The annual fees charged by robo online sites cover their high set-up and maintenance costs. Initially, online investment sites catered to high-net-worth individuals as they need to build a sizable volume in order to sustain operations.
Lately, the fees have been reduced to make it competitive, if not reasonable and affordable. The objective is to capture a wider retail investor segment. Pricing is relative so it’s up to the investor to decide whether to do business with a robo advisor or fund manager.
No conflict of interest with roboadvisors
Since the decision to invest rests entirely on the investor, there is actually no conflict, to begin with. The rivalry between the tech-approach and human assistance is imagined. For as long as both financial advisory services are professional and high-grade, then it’s good for investors. Regardless of preference, investors should win out in the end.
An investor can pass on the extensive research work and quantitative analysis to a rob advisor. You can save time and effort when choosing assets or investment instruments.
Also, younger investors with lower seed capital for investment may not be ready to seek professional financial advice. Banks use robo-advisors to reach out to this growing bunch of clients. Newbie investors may choose robo advisors rather than do the actual investing themselves.
A case for trustworthy human advisors
Roboadvisors in Singapore have been gaining steam in an environment where the prospective investors are mostly smartphone and gadget users. The investment activity is relaxed as well as expedient. But is there no reason to meet your your financial advisor in person anymore?
Sean Cheng, Portfolio Manager at Providend does not think so. “I think that it is hard to beat a competent, experienced human financial advisor whose financial interests are aligned with yours, such as a fee-only financial advisor.”
However, Sean does admit there are some caveats to that statement.”The reality is that for many people, a fee-only human financial advisor may be too costly. So a more suitable alternative for most people would be a low-cost roboadvisor combined with a human advisor – a bionic advisor, so to speak – which will allow Singaporeans to enjoy a low cost solution while benefiting from the human touch.”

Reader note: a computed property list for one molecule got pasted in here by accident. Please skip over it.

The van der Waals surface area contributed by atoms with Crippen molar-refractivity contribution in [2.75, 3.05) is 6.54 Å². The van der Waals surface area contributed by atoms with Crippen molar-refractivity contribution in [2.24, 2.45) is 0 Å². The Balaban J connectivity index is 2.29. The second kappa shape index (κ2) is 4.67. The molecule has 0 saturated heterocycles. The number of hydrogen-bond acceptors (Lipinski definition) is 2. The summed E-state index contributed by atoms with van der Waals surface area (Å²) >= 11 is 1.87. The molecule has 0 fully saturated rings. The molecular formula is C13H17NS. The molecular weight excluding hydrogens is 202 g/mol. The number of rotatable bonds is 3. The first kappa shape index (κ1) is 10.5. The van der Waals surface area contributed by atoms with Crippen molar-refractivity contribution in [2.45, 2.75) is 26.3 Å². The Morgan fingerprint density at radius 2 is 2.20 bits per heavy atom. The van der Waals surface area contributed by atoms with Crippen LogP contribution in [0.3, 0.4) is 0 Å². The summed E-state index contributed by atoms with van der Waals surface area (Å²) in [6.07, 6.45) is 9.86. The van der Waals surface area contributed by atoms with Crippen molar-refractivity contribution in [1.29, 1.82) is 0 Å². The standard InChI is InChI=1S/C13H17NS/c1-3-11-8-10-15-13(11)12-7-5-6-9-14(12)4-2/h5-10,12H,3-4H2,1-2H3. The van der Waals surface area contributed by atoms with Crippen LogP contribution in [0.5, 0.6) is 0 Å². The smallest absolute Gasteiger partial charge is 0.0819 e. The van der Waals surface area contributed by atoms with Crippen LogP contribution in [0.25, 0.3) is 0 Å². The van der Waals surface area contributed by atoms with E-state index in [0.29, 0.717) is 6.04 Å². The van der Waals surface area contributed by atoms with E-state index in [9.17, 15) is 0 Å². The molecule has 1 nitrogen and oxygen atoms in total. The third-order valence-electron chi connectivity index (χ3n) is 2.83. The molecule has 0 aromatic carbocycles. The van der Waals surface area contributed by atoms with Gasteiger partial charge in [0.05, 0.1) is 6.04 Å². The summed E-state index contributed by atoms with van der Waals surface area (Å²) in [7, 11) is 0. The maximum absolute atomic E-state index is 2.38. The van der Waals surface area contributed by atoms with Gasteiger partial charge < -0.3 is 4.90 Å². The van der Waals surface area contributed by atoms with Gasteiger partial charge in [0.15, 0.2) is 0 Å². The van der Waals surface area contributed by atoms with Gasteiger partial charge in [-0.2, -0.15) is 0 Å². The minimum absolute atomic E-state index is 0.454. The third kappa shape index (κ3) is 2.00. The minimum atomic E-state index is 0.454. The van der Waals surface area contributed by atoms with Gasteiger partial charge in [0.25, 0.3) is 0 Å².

There are currently six major roboadvisor services available in Singapore for retail investors. MoneyOwl, Singapore’s first bionic advisor, is also open for business to retail investors. Clients can compare and choose from various investment options that are aligned with their risk profiles.
As an example, OCBC Bank launched their robo-investment service in collaboration with fintech startup We Invest who is the developer of the technology. The minimum investment required is S$3,500 in case account holders are interested to invest.
The robo sites have significantly changed the investment paradigm and the landscape is just heating up. Many more are expected to the added. Singaporeans would have a field day selecting their financial professionals or robo-advisors. As the competition to win customers over intensifies, the online platforms would offer lower initial investment and lower fees. The cost-conscious investor
Looking back, the financial services industry generally favored the wealthy over the less-affluent investors. The coming of age of roboadvisors is very timely. The growing number of online financial advisors is a sign that those that have been previously overlooked can be served better this time.